Some of the elderly residents who saw the fairytale creature gallop by Friday just stared. Others lit up.

    Walking down the hallway afterwards, zipping down her suit along the way, Trenna was panting, but grinning too. She’d knew she’d made at least a few people’s days.

    But then the hard part came again: seeing her grandma, more than likely for the last time.

    “I’m sad,” she said, and she started crying as she spoke. “Every time I picture her…when her grandkids or kids come in, her eyes just light up when she sees all of us, no matter who we are. She’s something else. I’m definitely sad. I’m going to miss her.”

    But before all those tears, Trenna and her grandmother had their moment.

    If you came past Eastview a little after noon on Friday, you would have seen it too. There was a unicorn prancing around the front lawn. Passersby, one would have to imagine, might have seen it and raised their eyebrows, just as Barbara’s neighbor in the next room over might have as well when Trenna mistakenly began busting moves in front of his window instead. But their understanding of this spectacle was limited, from the outside looking in — for who can fathom what the ending of family members’ lives means to those left behind? Who can understand the things we do for each other at the end?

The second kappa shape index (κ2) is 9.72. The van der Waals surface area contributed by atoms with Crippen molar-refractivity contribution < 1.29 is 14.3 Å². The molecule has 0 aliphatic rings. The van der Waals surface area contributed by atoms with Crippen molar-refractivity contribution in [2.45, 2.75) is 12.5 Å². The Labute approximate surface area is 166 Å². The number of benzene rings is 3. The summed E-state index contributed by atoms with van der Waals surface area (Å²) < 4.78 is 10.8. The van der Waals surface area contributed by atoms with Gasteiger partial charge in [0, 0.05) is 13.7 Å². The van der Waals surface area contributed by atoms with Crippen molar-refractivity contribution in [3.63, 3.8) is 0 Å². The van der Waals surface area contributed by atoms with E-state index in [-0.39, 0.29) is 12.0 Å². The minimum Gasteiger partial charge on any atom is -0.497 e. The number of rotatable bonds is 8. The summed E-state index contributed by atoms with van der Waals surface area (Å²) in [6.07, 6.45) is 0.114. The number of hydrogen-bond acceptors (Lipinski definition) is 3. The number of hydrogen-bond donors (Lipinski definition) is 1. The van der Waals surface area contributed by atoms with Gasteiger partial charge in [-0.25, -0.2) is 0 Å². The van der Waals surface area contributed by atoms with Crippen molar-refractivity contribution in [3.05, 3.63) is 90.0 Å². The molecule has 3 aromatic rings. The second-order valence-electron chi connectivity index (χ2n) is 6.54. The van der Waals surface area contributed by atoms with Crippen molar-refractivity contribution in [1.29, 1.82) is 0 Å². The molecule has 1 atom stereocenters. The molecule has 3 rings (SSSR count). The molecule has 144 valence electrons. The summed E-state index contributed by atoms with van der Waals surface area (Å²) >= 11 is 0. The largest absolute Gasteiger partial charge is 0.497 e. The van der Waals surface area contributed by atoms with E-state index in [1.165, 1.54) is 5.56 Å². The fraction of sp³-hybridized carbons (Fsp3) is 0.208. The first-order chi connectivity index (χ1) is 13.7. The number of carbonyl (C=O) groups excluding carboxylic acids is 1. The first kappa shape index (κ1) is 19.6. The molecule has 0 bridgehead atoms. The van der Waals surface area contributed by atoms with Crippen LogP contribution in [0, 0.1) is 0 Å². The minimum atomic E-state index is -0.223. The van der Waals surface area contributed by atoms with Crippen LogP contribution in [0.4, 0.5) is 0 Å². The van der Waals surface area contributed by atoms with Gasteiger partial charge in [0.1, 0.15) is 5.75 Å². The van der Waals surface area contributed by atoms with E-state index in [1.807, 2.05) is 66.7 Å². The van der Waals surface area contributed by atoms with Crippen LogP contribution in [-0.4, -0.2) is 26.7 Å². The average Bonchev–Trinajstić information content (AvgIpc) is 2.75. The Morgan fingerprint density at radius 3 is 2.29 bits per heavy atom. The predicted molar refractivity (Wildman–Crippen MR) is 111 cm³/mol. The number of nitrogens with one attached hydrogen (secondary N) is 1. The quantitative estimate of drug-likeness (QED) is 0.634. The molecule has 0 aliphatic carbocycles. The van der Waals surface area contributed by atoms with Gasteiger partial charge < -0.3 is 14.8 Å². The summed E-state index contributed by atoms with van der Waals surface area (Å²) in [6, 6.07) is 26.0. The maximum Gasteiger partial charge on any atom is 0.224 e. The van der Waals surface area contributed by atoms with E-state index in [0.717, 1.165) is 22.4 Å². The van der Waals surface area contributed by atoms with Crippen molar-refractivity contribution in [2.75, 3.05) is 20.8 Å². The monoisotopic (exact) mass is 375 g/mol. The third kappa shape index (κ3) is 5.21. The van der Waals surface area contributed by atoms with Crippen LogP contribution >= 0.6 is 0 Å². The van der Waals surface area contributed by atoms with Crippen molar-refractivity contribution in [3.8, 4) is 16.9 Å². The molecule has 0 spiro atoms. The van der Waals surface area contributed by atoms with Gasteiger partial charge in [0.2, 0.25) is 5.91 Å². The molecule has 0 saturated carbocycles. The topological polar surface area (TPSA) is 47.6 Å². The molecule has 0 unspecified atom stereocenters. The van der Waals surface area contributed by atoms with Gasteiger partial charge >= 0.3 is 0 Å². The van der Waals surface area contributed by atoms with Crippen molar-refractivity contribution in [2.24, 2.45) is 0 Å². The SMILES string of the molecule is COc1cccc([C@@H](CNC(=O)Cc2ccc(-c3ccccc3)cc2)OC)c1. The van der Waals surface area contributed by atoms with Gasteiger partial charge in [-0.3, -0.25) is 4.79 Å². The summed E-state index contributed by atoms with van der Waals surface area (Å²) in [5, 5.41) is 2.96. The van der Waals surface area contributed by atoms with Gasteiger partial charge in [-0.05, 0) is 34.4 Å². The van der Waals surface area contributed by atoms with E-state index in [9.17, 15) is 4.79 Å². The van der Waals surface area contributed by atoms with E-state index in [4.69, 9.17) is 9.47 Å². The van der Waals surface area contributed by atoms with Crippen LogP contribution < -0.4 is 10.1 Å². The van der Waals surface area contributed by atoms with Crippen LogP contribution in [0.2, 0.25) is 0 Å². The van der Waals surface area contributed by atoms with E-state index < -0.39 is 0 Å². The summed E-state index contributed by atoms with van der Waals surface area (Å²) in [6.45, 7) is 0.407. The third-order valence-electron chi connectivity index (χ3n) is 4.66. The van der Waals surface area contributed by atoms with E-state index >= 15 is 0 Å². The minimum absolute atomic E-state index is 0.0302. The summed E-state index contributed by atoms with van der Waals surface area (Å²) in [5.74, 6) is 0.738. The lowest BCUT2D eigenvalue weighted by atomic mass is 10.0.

A moment later, Trenna found her grandma’s room.

    “Do you know who that is, mom?” Joan asked, as the unicorn danced like it was 1999.

    “Trenna,” answered Barbara, so quickly that it seemed foolish to ever think she wouldn’t have known.

    She was already smiling.